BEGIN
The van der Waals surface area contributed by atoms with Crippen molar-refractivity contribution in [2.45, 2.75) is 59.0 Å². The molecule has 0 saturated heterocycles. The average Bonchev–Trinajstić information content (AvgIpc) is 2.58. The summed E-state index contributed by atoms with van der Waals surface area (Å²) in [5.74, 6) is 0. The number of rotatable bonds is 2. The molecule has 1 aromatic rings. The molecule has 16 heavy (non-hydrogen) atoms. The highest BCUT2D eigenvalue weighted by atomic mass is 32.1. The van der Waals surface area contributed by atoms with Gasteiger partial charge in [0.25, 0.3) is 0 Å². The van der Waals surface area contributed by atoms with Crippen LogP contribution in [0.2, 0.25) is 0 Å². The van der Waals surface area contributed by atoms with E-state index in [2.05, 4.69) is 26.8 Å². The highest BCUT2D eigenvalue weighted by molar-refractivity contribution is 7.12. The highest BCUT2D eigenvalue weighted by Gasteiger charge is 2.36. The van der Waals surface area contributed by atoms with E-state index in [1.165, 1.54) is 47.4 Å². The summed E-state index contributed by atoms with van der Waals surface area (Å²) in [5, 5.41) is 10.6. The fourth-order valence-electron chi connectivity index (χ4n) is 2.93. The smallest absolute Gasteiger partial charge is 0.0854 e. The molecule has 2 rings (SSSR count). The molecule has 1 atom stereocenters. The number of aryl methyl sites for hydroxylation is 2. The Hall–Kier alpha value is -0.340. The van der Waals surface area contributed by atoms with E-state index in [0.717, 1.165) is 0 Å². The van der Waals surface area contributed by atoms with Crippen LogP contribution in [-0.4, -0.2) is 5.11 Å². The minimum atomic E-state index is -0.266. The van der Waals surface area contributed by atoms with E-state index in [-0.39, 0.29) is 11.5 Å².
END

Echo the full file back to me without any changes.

The van der Waals surface area contributed by atoms with Crippen molar-refractivity contribution in [2.45, 2.75) is 59.0 Å². The molecule has 0 saturated heterocycles. The average Bonchev–Trinajstić information content (AvgIpc) is 2.58. The summed E-state index contributed by atoms with van der Waals surface area (Å²) in [5.74, 6) is 0. The number of rotatable bonds is 2. The molecule has 1 aromatic rings. The molecule has 16 heavy (non-hydrogen) atoms. The highest BCUT2D eigenvalue weighted by atomic mass is 32.1. The van der Waals surface area contributed by atoms with Gasteiger partial charge in [0.25, 0.3) is 0 Å². The van der Waals surface area contributed by atoms with Crippen LogP contribution in [0.2, 0.25) is 0 Å². The van der Waals surface area contributed by atoms with E-state index in [2.05, 4.69) is 26.8 Å². The highest BCUT2D eigenvalue weighted by molar-refractivity contribution is 7.12. The highest BCUT2D eigenvalue weighted by Gasteiger charge is 2.36. The van der Waals surface area contributed by atoms with E-state index in [1.165, 1.54) is 47.4 Å². The summed E-state index contributed by atoms with van der Waals surface area (Å²) in [5, 5.41) is 10.6. The fourth-order valence-electron chi connectivity index (χ4n) is 2.93. The smallest absolute Gasteiger partial charge is 0.0854 e. The molecule has 2 rings (SSSR count). The molecule has 1 atom stereocenters. The number of aryl methyl sites for hydroxylation is 2. The Hall–Kier alpha value is -0.340. The van der Waals surface area contributed by atoms with E-state index in [0.717, 1.165) is 0 Å². The van der Waals surface area contributed by atoms with Crippen LogP contribution in [-0.4, -0.2) is 5.11 Å². The minimum atomic E-state index is -0.266. The van der Waals surface area contributed by atoms with E-state index in [-0.39, 0.29) is 11.5 Å².